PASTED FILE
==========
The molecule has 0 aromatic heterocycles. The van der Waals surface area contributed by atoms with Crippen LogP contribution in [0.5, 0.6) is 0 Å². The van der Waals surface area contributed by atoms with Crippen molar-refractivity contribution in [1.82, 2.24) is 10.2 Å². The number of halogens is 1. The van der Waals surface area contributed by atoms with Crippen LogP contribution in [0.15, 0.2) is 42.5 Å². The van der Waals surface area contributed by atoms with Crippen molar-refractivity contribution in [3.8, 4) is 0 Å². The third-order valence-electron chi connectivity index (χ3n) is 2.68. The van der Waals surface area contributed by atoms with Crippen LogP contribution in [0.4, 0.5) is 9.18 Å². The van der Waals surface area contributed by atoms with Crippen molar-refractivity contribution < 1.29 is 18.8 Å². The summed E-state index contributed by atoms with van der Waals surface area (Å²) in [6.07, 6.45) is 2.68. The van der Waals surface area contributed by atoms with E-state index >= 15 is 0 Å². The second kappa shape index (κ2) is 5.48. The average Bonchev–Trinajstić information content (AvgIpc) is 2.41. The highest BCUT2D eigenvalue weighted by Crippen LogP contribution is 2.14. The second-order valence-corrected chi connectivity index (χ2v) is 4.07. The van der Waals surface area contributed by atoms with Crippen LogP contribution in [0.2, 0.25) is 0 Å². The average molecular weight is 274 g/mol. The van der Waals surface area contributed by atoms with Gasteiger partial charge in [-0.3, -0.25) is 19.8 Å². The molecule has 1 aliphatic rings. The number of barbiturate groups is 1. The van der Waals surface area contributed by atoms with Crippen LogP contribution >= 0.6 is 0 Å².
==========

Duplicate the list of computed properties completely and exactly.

The molecule has 0 aromatic heterocycles. The van der Waals surface area contributed by atoms with Crippen LogP contribution in [0.5, 0.6) is 0 Å². The van der Waals surface area contributed by atoms with Crippen molar-refractivity contribution in [1.82, 2.24) is 10.2 Å². The number of halogens is 1. The van der Waals surface area contributed by atoms with Crippen LogP contribution in [0.15, 0.2) is 42.5 Å². The van der Waals surface area contributed by atoms with Crippen molar-refractivity contribution in [3.8, 4) is 0 Å². The third-order valence-electron chi connectivity index (χ3n) is 2.68. The van der Waals surface area contributed by atoms with Crippen LogP contribution in [0.4, 0.5) is 9.18 Å². The van der Waals surface area contributed by atoms with Crippen molar-refractivity contribution < 1.29 is 18.8 Å². The summed E-state index contributed by atoms with van der Waals surface area (Å²) in [6.07, 6.45) is 2.68. The van der Waals surface area contributed by atoms with E-state index >= 15 is 0 Å². The second kappa shape index (κ2) is 5.48. The average Bonchev–Trinajstić information content (AvgIpc) is 2.41. The highest BCUT2D eigenvalue weighted by Crippen LogP contribution is 2.14. The second-order valence-corrected chi connectivity index (χ2v) is 4.07. The van der Waals surface area contributed by atoms with Crippen LogP contribution in [0.2, 0.25) is 0 Å². The average molecular weight is 274 g/mol. The van der Waals surface area contributed by atoms with Gasteiger partial charge in [-0.3, -0.25) is 19.8 Å². The molecule has 1 aliphatic rings. The number of barbiturate groups is 1. The van der Waals surface area contributed by atoms with Crippen LogP contribution >= 0.6 is 0 Å².